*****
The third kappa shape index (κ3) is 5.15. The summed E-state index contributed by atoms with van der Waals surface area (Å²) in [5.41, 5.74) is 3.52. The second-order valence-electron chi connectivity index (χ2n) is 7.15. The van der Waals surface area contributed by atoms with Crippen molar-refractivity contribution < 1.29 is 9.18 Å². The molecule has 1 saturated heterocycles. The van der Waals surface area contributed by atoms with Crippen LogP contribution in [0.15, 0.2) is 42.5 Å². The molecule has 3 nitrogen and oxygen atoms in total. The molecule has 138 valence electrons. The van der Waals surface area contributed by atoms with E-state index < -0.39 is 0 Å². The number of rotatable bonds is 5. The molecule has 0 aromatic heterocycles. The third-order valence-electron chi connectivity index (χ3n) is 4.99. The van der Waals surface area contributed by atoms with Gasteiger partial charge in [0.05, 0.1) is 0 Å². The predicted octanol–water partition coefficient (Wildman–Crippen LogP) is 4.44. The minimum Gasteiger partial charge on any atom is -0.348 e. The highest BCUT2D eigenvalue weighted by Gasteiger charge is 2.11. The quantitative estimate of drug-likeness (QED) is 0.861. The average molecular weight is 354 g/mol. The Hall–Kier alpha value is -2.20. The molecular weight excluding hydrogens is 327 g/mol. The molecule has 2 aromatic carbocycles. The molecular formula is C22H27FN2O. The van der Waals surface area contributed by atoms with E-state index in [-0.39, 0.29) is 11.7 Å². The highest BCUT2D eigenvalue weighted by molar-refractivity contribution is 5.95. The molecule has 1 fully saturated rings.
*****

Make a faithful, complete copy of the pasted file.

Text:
The third kappa shape index (κ3) is 5.15. The summed E-state index contributed by atoms with van der Waals surface area (Å²) in [5.41, 5.74) is 3.52. The second-order valence-electron chi connectivity index (χ2n) is 7.15. The van der Waals surface area contributed by atoms with Crippen molar-refractivity contribution < 1.29 is 9.18 Å². The molecule has 1 saturated heterocycles. The van der Waals surface area contributed by atoms with Crippen LogP contribution in [0.15, 0.2) is 42.5 Å². The molecule has 3 nitrogen and oxygen atoms in total. The molecule has 138 valence electrons. The van der Waals surface area contributed by atoms with E-state index < -0.39 is 0 Å². The number of rotatable bonds is 5. The molecule has 0 aromatic heterocycles. The third-order valence-electron chi connectivity index (χ3n) is 4.99. The van der Waals surface area contributed by atoms with Gasteiger partial charge in [0.05, 0.1) is 0 Å². The predicted octanol–water partition coefficient (Wildman–Crippen LogP) is 4.44. The minimum Gasteiger partial charge on any atom is -0.348 e. The highest BCUT2D eigenvalue weighted by Gasteiger charge is 2.11. The quantitative estimate of drug-likeness (QED) is 0.861. The average molecular weight is 354 g/mol. The Hall–Kier alpha value is -2.20. The molecular weight excluding hydrogens is 327 g/mol. The molecule has 2 aromatic carbocycles. The molecular formula is C22H27FN2O. The van der Waals surface area contributed by atoms with E-state index in [-0.39, 0.29) is 11.7 Å². The highest BCUT2D eigenvalue weighted by molar-refractivity contribution is 5.95. The molecule has 1 fully saturated rings.